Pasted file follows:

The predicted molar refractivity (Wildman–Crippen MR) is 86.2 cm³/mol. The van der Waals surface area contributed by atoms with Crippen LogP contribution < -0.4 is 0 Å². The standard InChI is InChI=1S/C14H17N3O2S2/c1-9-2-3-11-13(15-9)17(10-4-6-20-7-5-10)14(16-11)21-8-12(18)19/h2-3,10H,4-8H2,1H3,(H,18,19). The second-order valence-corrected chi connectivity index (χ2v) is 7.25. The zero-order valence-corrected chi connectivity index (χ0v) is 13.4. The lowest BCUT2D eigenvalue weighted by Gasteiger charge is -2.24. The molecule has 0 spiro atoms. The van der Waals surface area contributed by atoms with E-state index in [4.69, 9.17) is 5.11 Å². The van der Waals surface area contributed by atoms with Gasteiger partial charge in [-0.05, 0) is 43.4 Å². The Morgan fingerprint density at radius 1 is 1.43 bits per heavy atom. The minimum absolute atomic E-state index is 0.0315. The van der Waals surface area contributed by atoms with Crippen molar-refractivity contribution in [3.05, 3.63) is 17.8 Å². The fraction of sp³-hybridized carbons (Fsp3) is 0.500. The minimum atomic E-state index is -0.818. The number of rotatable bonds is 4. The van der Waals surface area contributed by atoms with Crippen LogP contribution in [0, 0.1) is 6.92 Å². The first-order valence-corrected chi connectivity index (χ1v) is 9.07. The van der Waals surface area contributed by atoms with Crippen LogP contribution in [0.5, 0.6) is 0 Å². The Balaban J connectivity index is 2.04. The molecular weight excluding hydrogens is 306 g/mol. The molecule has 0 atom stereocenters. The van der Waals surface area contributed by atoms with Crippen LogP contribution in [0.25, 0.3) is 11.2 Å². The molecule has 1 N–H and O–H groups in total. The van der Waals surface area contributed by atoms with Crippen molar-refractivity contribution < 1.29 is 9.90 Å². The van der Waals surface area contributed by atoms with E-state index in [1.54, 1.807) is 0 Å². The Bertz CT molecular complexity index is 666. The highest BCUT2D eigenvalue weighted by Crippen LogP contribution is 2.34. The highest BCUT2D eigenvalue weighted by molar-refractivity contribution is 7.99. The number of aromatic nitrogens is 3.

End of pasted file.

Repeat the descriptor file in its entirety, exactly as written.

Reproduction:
The predicted molar refractivity (Wildman–Crippen MR) is 86.2 cm³/mol. The van der Waals surface area contributed by atoms with Crippen LogP contribution < -0.4 is 0 Å². The standard InChI is InChI=1S/C14H17N3O2S2/c1-9-2-3-11-13(15-9)17(10-4-6-20-7-5-10)14(16-11)21-8-12(18)19/h2-3,10H,4-8H2,1H3,(H,18,19). The second-order valence-corrected chi connectivity index (χ2v) is 7.25. The zero-order valence-corrected chi connectivity index (χ0v) is 13.4. The lowest BCUT2D eigenvalue weighted by Gasteiger charge is -2.24. The molecule has 0 spiro atoms. The van der Waals surface area contributed by atoms with E-state index in [4.69, 9.17) is 5.11 Å². The van der Waals surface area contributed by atoms with Gasteiger partial charge in [-0.05, 0) is 43.4 Å². The Morgan fingerprint density at radius 1 is 1.43 bits per heavy atom. The minimum absolute atomic E-state index is 0.0315. The van der Waals surface area contributed by atoms with Crippen molar-refractivity contribution in [3.05, 3.63) is 17.8 Å². The fraction of sp³-hybridized carbons (Fsp3) is 0.500. The minimum atomic E-state index is -0.818. The number of rotatable bonds is 4. The van der Waals surface area contributed by atoms with Crippen LogP contribution in [0, 0.1) is 6.92 Å². The first-order valence-corrected chi connectivity index (χ1v) is 9.07. The van der Waals surface area contributed by atoms with Crippen LogP contribution in [0.5, 0.6) is 0 Å². The Balaban J connectivity index is 2.04. The molecular weight excluding hydrogens is 306 g/mol. The molecule has 0 atom stereocenters. The van der Waals surface area contributed by atoms with Crippen LogP contribution in [0.25, 0.3) is 11.2 Å². The molecule has 1 N–H and O–H groups in total. The van der Waals surface area contributed by atoms with Crippen molar-refractivity contribution < 1.29 is 9.90 Å². The van der Waals surface area contributed by atoms with E-state index in [1.54, 1.807) is 0 Å². The Bertz CT molecular complexity index is 666. The highest BCUT2D eigenvalue weighted by Crippen LogP contribution is 2.34. The highest BCUT2D eigenvalue weighted by molar-refractivity contribution is 7.99. The number of aromatic nitrogens is 3.